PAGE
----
6. Reinforces Core Company Values

If your company’s core values are clear and known and built on highly valued principles like respect and trust, then reciprocal mutually beneficial relationships mean you are authentically walking the walk, not just talking the talk.

7. Builds Trust

Reverse mentors should feel they can confide and ask questions, but this is not always possible without trust. Making it clear that no question is a stupid question and that you are fully present at the time will build trust and confidence, allowing open communication and the sharing of ideas, opinions, thoughts and constructive feedback. One way to do this involves sharing your own mistakes and how you got around them. Openly inviting input from other colleagues allows everyone’s voice to be heard in team meetings, builds respect and promotes individuality.

8. Exercises Your Brain for Good Neuroplasticity

By opening your mind to learning new things, you are effectively exercising your brain. The process of learning promotes neuroplasticity, the brain’s ability to change and adapt according to life experiences.

9. Encourages Positive Role Models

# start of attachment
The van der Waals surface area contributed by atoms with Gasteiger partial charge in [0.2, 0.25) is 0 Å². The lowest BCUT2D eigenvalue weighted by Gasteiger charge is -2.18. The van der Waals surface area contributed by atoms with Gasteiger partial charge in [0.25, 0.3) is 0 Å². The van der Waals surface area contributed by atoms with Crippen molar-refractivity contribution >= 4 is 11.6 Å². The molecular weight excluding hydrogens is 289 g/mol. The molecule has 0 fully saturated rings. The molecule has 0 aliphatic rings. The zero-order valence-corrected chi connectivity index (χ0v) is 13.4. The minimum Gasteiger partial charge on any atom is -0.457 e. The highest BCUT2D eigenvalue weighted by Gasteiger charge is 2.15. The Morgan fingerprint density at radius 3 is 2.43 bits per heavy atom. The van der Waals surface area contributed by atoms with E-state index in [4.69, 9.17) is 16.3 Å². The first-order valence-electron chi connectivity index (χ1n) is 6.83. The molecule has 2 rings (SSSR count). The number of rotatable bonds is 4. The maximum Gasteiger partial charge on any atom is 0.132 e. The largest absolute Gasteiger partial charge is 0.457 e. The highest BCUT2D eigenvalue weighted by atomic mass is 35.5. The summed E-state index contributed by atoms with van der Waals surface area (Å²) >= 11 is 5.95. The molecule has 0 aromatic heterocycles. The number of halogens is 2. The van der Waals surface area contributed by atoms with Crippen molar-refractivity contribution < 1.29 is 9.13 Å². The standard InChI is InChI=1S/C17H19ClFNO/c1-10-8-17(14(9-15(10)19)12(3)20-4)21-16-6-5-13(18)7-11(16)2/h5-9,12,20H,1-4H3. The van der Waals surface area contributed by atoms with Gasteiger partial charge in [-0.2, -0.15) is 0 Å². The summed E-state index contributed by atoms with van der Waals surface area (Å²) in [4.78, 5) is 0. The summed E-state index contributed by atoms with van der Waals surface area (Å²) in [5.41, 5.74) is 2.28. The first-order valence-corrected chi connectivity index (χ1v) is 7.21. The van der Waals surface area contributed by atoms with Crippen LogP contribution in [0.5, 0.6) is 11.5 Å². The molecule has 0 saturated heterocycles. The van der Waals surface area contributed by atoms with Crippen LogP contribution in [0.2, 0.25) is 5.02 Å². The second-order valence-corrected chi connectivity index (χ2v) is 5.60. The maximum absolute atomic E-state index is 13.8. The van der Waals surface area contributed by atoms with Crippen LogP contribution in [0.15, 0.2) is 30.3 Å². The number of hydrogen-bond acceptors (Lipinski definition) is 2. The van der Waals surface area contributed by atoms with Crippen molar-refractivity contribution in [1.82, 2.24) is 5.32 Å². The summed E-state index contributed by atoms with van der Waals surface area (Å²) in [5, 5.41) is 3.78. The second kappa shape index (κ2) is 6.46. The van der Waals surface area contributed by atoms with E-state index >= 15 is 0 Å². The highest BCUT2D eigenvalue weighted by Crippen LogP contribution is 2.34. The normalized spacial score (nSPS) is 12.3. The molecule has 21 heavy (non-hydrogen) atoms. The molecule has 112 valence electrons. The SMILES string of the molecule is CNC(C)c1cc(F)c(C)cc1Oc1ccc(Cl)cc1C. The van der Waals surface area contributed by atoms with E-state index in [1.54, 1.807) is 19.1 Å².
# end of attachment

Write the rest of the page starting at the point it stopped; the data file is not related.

Thriving workplaces need workers to be good listeners and strong collaborators who help each other develop, recognise others’ contributions and make them feel like they are valued. Sharing your hard-earned experience with others is invaluable. There are many people looking to improve themselves and develop their talents. An act of thoughtfulness may one day also inspire your mentee to do the same for someone else.

10. Mentoring Experience Can Help Career Progression

We all feel a sense of achievement when we can utilise our own experiences in championing others. In addition, having the ability to demonstrate commitment outside a normal working role and to show dedication to helping others is highly valued by employers. It’s as much about achieving personal growth and realizing your own potential as it is learning from others.


Psychology studies have also shown that by actively being more positive and helping and working with others whom we like and respect, we feel better about ourselves; we feel less isolated and more valued and validated.

Dr Lynda Shaw is a change specialist, regular professional speaker, chartered psychologist and cognitive neuroscientist and author. She is a Fellow of the Royal Society of Medicine, Associate Fellow of the British Psychological Society, and Fellow and ... (Read More)

Leave a Reply

Your email address will not be published. Required fields are marked *